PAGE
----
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Memorandum for The Adjutant General
January 10, 1935 [Chicago, Illinois]
Reductions in Paper Work.
1. This morning as Senior Instructor for the Illinois National Guard there passed over my desk three “Certificates of Limited Losses,” covering small items of equipment and clothing lost during the maneuvers and overland march of last August, by three different organizations. The totals of money value involved were, $19.24, $18.27 and $18.53. Half of those amounts would probably have correctly represented the actual value of the items at the time of their loss, or a total of $28.00. These papers bore 28 signatures, and it was necessary for me to sign my name 12 times, making a total of 40 signatures.
2. I submit that such procedure eventually results in a loss of supervision, rather than a gain. One signature by each party on the original paper should suffice, and would result in more time being devoted by supervisors in checking the items, rather than, as at present, in dashing off a number of signatures on trivial papers in order to be free to attend to more important duties. Approximately 1000 signatures of this particular nature must be made by the Senior Instructor each fiscal year.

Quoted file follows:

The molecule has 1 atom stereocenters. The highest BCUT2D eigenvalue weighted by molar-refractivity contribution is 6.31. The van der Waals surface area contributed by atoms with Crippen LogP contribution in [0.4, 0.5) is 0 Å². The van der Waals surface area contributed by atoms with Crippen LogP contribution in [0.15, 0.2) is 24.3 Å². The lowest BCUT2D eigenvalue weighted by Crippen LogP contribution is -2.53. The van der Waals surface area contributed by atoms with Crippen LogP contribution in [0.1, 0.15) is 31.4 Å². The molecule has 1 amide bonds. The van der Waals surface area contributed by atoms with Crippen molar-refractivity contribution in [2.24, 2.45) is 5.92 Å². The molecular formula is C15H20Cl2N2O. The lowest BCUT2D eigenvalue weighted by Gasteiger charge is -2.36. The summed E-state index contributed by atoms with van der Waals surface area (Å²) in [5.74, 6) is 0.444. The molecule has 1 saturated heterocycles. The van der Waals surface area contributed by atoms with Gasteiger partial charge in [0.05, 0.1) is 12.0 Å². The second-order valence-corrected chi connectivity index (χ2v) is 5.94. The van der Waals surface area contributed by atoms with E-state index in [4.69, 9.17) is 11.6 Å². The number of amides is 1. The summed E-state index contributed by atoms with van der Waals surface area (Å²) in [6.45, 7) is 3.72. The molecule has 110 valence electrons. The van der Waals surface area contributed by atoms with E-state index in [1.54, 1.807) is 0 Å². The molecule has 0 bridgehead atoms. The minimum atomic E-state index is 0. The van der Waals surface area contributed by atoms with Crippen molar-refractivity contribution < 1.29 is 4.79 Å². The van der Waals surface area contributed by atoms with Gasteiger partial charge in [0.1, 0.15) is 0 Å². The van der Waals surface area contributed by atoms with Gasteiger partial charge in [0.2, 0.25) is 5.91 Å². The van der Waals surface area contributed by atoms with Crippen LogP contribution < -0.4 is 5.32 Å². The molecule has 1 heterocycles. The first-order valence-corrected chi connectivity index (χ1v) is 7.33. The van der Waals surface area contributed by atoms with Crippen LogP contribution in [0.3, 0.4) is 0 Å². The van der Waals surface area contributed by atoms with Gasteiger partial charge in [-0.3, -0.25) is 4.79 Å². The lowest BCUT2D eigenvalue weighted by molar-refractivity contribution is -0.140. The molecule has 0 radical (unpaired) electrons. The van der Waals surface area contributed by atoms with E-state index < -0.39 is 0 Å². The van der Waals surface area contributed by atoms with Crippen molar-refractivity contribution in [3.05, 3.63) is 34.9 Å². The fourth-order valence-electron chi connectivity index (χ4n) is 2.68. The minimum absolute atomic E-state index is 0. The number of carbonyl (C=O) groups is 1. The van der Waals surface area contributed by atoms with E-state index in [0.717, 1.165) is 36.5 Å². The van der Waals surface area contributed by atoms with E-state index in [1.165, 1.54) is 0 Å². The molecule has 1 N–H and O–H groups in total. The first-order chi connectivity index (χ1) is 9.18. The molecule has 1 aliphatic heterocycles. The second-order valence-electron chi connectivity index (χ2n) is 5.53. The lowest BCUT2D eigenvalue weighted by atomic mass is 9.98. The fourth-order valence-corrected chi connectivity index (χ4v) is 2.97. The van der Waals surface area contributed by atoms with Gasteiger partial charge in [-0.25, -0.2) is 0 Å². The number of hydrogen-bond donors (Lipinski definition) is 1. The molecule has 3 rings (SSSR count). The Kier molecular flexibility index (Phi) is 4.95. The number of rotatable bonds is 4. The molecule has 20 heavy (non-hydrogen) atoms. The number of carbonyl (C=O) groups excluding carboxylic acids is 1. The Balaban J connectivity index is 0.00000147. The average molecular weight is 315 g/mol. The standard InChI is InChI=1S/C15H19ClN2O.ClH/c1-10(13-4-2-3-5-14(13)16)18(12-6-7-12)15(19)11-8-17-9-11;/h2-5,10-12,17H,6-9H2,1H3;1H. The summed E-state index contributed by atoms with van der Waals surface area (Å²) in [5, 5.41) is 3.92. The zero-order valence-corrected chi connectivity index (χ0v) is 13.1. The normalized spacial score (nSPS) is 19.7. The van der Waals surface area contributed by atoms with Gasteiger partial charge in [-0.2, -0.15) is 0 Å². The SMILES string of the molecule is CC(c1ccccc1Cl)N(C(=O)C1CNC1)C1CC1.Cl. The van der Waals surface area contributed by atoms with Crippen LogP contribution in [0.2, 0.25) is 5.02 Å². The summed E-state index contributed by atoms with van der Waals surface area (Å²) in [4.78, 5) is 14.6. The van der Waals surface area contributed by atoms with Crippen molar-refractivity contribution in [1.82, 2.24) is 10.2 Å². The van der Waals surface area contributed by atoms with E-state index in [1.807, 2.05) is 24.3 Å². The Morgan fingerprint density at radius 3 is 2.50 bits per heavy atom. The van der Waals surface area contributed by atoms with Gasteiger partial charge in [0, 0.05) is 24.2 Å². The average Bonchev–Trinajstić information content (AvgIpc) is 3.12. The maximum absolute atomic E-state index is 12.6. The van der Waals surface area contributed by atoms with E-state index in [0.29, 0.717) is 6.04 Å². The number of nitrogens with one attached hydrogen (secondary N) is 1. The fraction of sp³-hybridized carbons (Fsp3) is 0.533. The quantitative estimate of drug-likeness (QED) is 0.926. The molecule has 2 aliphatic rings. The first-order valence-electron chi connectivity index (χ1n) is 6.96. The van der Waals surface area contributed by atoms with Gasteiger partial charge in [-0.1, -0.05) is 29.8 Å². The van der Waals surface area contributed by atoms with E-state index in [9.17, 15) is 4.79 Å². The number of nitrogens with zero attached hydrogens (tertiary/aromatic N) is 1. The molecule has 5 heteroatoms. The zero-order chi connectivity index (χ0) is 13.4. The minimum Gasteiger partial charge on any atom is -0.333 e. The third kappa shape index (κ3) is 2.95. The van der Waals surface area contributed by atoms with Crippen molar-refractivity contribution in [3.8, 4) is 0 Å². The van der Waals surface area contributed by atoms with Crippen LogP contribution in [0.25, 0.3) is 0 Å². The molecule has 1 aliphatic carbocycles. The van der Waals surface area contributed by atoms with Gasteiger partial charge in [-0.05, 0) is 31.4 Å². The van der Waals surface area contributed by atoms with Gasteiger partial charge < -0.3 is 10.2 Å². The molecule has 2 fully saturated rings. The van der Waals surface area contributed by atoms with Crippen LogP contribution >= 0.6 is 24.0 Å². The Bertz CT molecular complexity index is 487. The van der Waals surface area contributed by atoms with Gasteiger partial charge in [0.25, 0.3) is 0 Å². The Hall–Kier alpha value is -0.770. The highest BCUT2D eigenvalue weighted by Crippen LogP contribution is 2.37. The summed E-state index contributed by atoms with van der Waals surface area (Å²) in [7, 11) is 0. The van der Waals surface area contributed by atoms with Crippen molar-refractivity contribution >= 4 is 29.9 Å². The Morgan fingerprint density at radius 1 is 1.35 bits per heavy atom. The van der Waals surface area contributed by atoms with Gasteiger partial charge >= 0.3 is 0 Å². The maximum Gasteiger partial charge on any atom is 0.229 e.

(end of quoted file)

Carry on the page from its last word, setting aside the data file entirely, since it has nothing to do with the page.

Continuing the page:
3. An amendment to regulations is recommended authorizing a reduction in the number of signatures required on such documents.1
Document Copy Text Source: George C. Marshall Papers, Illinois National Guard, George C. Marshall Research Library, Lexington, Virginia.
Document Format: Typed memorandum.
1. No reply to this memorandum was found in the Marshall papers.
Recommended Citation: The Papers of George Catlett Marshall, ed. Larry I. Bland and Sharon Ritenour Stevens (Lexington, Va.: The George C. Marshall Foundation, 1981- ). Electronic version based on The Papers of George Catlett Marshall, vol. 1, “The Soldierly Spirit,” December 1880-June 1939 (Baltimore and London: The Johns Hopkins University Press, 1981), p. 455.